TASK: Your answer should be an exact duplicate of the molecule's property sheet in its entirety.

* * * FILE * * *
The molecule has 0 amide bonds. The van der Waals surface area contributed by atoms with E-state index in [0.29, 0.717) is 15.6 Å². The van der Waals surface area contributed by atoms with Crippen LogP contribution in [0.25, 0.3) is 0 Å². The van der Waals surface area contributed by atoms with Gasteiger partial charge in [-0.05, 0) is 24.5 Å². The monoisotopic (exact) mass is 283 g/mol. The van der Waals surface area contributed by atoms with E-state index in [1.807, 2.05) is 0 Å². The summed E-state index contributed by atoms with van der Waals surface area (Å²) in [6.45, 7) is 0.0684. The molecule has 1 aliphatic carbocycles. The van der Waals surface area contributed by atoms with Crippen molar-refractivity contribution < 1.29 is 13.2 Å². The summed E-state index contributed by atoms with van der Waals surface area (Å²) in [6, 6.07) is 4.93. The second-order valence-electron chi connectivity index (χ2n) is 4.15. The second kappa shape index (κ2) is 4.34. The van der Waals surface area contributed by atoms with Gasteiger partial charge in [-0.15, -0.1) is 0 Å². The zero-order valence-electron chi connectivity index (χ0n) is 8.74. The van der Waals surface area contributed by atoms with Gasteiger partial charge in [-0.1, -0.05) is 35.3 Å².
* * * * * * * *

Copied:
The molecule has 0 amide bonds. The van der Waals surface area contributed by atoms with E-state index in [0.29, 0.717) is 15.6 Å². The van der Waals surface area contributed by atoms with Crippen LogP contribution in [0.25, 0.3) is 0 Å². The van der Waals surface area contributed by atoms with Gasteiger partial charge in [-0.05, 0) is 24.5 Å². The monoisotopic (exact) mass is 283 g/mol. The van der Waals surface area contributed by atoms with E-state index in [1.807, 2.05) is 0 Å². The summed E-state index contributed by atoms with van der Waals surface area (Å²) in [6.45, 7) is 0.0684. The molecule has 1 aliphatic carbocycles. The van der Waals surface area contributed by atoms with Crippen molar-refractivity contribution < 1.29 is 13.2 Å². The summed E-state index contributed by atoms with van der Waals surface area (Å²) in [6, 6.07) is 4.93. The second-order valence-electron chi connectivity index (χ2n) is 4.15. The second kappa shape index (κ2) is 4.34. The van der Waals surface area contributed by atoms with Gasteiger partial charge in [-0.15, -0.1) is 0 Å². The zero-order valence-electron chi connectivity index (χ0n) is 8.74. The van der Waals surface area contributed by atoms with Gasteiger partial charge in [-0.1, -0.05) is 35.3 Å².